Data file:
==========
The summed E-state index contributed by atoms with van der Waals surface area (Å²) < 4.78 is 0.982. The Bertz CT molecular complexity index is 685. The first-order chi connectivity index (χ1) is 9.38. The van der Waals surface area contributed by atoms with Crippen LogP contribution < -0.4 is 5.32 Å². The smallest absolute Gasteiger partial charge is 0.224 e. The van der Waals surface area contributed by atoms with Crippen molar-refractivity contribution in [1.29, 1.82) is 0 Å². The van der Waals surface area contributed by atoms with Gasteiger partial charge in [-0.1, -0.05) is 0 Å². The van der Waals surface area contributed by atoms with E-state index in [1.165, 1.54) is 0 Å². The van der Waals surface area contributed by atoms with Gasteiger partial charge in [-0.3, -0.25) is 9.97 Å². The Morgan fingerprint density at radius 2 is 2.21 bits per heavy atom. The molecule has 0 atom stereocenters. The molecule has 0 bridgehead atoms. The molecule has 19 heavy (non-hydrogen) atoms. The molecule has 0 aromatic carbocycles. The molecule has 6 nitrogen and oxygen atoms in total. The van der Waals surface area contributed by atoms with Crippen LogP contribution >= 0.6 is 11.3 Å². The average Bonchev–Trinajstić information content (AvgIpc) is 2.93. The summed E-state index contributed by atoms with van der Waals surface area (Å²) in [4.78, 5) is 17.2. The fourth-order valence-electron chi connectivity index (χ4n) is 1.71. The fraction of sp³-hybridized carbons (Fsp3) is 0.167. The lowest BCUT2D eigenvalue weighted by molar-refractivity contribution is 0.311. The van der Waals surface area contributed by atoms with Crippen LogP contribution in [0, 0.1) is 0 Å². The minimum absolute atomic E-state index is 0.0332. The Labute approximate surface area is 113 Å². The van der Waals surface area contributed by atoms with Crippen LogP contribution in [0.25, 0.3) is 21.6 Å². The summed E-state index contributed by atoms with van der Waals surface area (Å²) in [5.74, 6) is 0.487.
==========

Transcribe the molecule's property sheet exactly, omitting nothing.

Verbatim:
The summed E-state index contributed by atoms with van der Waals surface area (Å²) < 4.78 is 0.982. The Bertz CT molecular complexity index is 685. The first-order chi connectivity index (χ1) is 9.38. The van der Waals surface area contributed by atoms with Crippen LogP contribution < -0.4 is 5.32 Å². The smallest absolute Gasteiger partial charge is 0.224 e. The van der Waals surface area contributed by atoms with Crippen molar-refractivity contribution in [1.29, 1.82) is 0 Å². The van der Waals surface area contributed by atoms with Gasteiger partial charge in [-0.1, -0.05) is 0 Å². The van der Waals surface area contributed by atoms with E-state index in [1.165, 1.54) is 0 Å². The van der Waals surface area contributed by atoms with Gasteiger partial charge in [-0.3, -0.25) is 9.97 Å². The Morgan fingerprint density at radius 2 is 2.21 bits per heavy atom. The molecule has 0 atom stereocenters. The molecule has 0 bridgehead atoms. The molecule has 19 heavy (non-hydrogen) atoms. The molecule has 0 aromatic carbocycles. The molecule has 6 nitrogen and oxygen atoms in total. The van der Waals surface area contributed by atoms with Crippen LogP contribution >= 0.6 is 11.3 Å². The average Bonchev–Trinajstić information content (AvgIpc) is 2.93. The summed E-state index contributed by atoms with van der Waals surface area (Å²) in [4.78, 5) is 17.2. The fourth-order valence-electron chi connectivity index (χ4n) is 1.71. The fraction of sp³-hybridized carbons (Fsp3) is 0.167. The lowest BCUT2D eigenvalue weighted by molar-refractivity contribution is 0.311. The van der Waals surface area contributed by atoms with Crippen LogP contribution in [0, 0.1) is 0 Å². The minimum absolute atomic E-state index is 0.0332. The Labute approximate surface area is 113 Å². The van der Waals surface area contributed by atoms with Crippen LogP contribution in [0.25, 0.3) is 21.6 Å². The summed E-state index contributed by atoms with van der Waals surface area (Å²) in [5.74, 6) is 0.487.